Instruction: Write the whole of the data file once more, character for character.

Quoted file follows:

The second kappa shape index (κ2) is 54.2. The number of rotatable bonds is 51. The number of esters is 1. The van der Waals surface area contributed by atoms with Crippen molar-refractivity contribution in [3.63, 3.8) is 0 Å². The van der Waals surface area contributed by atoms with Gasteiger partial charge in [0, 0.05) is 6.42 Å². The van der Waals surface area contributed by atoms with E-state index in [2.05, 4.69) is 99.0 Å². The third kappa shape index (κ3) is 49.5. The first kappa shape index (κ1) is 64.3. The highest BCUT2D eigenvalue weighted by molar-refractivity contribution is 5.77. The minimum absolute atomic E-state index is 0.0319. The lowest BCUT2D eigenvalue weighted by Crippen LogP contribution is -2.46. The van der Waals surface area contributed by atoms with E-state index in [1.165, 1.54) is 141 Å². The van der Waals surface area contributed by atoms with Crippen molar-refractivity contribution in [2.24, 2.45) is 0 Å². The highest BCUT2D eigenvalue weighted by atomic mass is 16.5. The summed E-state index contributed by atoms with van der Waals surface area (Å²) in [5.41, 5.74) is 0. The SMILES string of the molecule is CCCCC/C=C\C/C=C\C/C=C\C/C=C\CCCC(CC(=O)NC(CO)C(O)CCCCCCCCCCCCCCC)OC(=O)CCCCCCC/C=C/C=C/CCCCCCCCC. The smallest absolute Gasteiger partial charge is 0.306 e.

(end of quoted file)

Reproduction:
The second kappa shape index (κ2) is 54.2. The number of rotatable bonds is 51. The number of esters is 1. The van der Waals surface area contributed by atoms with Crippen molar-refractivity contribution in [3.63, 3.8) is 0 Å². The van der Waals surface area contributed by atoms with Gasteiger partial charge in [0, 0.05) is 6.42 Å². The van der Waals surface area contributed by atoms with E-state index in [2.05, 4.69) is 99.0 Å². The third kappa shape index (κ3) is 49.5. The first kappa shape index (κ1) is 64.3. The highest BCUT2D eigenvalue weighted by molar-refractivity contribution is 5.77. The minimum absolute atomic E-state index is 0.0319. The lowest BCUT2D eigenvalue weighted by Crippen LogP contribution is -2.46. The van der Waals surface area contributed by atoms with E-state index in [1.165, 1.54) is 141 Å². The van der Waals surface area contributed by atoms with Crippen molar-refractivity contribution in [2.24, 2.45) is 0 Å². The highest BCUT2D eigenvalue weighted by atomic mass is 16.5. The summed E-state index contributed by atoms with van der Waals surface area (Å²) in [5.41, 5.74) is 0. The SMILES string of the molecule is CCCCC/C=C\C/C=C\C/C=C\C/C=C\CCCC(CC(=O)NC(CO)C(O)CCCCCCCCCCCCCCC)OC(=O)CCCCCCC/C=C/C=C/CCCCCCCCC. The smallest absolute Gasteiger partial charge is 0.306 e.